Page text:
Rich Goodwin debuted his new Pitts S-2S Special G-JPIT. This striking little blue biplane very different animal to his more familiar mount with different wings and in the future will be fitted with two small jet engines. Like his more familiar Red, White and Blue mount G-EWIZ, G-JPIT produces some very impressive smoke! More colourful biplanes and smoke came from the Aerosuperbatics Wingwalkers with one of their traditional orange and white Boeing Stearman joined by a Red, White and Blue example.
The solo civilian warbird in the display was Fighter Aviation Engineering Ltd’s Republic P-47D Thunderbolt ‘Nellie-B.’ The P-47D has been a very popular addition to the UK display circuit and pilot Jon Gowdy had a busy weekend in the mighty ‘Jug’ supporting not only Southport, but also the Victory Show at Cosby.
Much of Southport’s flying display centred on Cold War heritage. Historic rotary flying came from the Gazelle Squadron flying a pair of Westland Gazelle HT2/3s. The team have been at the centre of the growth in historic helicopter scene which is certainly adding a number of interesting and colourful aircraft to the airshow circuit.
A feature of many past Southport Airshows has been role demos and ground pyrotechnics. This tradition was continued during the display by Mark Petrie and Ollie Suckling in the pair of BAC Strikemasters which concluded their display with some strafing and bombing runs.
Adding to the Classic jet line-up were some international participants. The Lockheed/Canadair T-33 Silver Star flown by Martin ‘Tintin’ Tesli has become a familiar shape at UK shows this summer thanks to the extraordinary support of the Norwegian Air Force Historical Squadron. Though this aircraft first appeared at Duxford in 2012 very briefly, 2019 has marked the aircraft’s first full display season and it has been a welcome addition to the classic jet scene.
However, the highlight of the Southport line-up was the Swedish Air Force Historic Flight which displayed two unusual and potent jets. The small and tubby SAAB J29F Tunnan is always a head-turner with a very impressive turn of speed for a jet which was designed in the 1950s. Ole Noren’s display at Southport was very energetic and fast-paced with the little jet covering a great deal of airspace.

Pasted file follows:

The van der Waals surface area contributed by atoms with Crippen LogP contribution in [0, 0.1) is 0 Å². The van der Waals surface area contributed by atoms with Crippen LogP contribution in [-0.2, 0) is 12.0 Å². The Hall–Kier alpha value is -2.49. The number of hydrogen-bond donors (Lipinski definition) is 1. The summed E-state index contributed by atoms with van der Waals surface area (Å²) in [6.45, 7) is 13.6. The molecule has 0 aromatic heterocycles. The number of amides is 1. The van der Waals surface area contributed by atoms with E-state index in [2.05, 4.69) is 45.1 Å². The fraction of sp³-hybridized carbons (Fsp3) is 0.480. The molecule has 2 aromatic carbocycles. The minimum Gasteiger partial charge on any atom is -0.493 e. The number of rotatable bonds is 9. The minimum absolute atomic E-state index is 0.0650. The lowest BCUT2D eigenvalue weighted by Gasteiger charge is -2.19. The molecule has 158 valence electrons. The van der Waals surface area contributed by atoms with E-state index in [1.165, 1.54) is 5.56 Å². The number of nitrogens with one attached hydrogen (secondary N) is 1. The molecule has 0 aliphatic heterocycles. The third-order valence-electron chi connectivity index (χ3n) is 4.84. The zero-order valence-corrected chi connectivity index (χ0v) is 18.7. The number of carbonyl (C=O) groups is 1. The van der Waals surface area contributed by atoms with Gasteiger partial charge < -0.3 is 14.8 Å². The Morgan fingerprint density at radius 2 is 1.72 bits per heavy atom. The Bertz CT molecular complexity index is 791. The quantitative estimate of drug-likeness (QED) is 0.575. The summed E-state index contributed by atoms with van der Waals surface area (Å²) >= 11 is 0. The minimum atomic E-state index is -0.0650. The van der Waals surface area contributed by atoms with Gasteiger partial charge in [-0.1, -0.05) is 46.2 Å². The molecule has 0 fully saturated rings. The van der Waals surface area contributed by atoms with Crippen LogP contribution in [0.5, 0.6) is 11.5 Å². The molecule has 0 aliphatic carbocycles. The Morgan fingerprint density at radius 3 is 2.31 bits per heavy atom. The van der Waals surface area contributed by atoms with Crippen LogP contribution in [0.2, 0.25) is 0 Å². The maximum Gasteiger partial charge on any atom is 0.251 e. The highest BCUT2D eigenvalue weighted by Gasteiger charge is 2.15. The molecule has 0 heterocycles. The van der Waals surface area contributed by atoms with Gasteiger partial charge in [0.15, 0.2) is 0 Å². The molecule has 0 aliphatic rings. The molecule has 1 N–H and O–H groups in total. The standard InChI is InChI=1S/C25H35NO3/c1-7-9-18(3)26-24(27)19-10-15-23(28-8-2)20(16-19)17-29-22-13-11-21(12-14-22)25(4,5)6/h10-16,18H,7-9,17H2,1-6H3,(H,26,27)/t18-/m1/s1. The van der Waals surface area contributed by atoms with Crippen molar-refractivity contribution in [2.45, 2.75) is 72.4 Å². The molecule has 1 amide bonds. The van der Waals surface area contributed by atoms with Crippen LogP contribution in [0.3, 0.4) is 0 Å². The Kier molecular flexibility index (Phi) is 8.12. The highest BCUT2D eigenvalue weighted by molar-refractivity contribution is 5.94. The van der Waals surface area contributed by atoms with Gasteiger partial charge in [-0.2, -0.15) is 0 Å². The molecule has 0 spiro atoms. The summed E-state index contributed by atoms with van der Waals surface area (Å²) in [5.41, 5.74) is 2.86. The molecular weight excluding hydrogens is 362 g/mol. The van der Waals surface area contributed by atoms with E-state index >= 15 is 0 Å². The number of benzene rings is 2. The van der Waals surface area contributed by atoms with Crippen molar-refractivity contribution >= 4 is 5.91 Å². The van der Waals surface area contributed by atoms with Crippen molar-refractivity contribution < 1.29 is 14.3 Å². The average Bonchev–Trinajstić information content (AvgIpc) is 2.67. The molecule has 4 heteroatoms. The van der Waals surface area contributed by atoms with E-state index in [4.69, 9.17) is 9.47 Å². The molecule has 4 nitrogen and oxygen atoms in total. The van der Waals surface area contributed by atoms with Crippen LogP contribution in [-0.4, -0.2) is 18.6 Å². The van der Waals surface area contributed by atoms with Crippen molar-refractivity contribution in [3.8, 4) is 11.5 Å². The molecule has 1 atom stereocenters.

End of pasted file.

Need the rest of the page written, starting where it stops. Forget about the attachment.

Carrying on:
Joining the Tunnan was the latest jet to join the flight, the SAAB Sk37E Viggen flown by Stellan Andersson. This is the two seat conversion training variant of perhaps SAAB’s most famous jet fighter design. Unlike the Flight’s other single-seat Viggen, this example wears the iconic green, brown and black splinter style camouflage that many Swedish Air Force aircraft wore during the 1980’s and 1990’s. The Viggen is a big imposing fighter and Stellan’s smooth display left the crowd in no doubt about its thunderous power
Southport enjoyed some really good weather for airshow weekend and that was reflected with a large audience on both days despite the lack of Red Arrows. The displays on all three days were thoroughly entertaining (even if Friday night was cold and damp for a time) and some rare aircraft and interesting mixed formations were very memorable. It has been heartening to see many of the UK’s seaside airshows go the extra mile to bring in some very attractive and enjoyable flying displays from across Europe this year and we hope that theme continues for future years.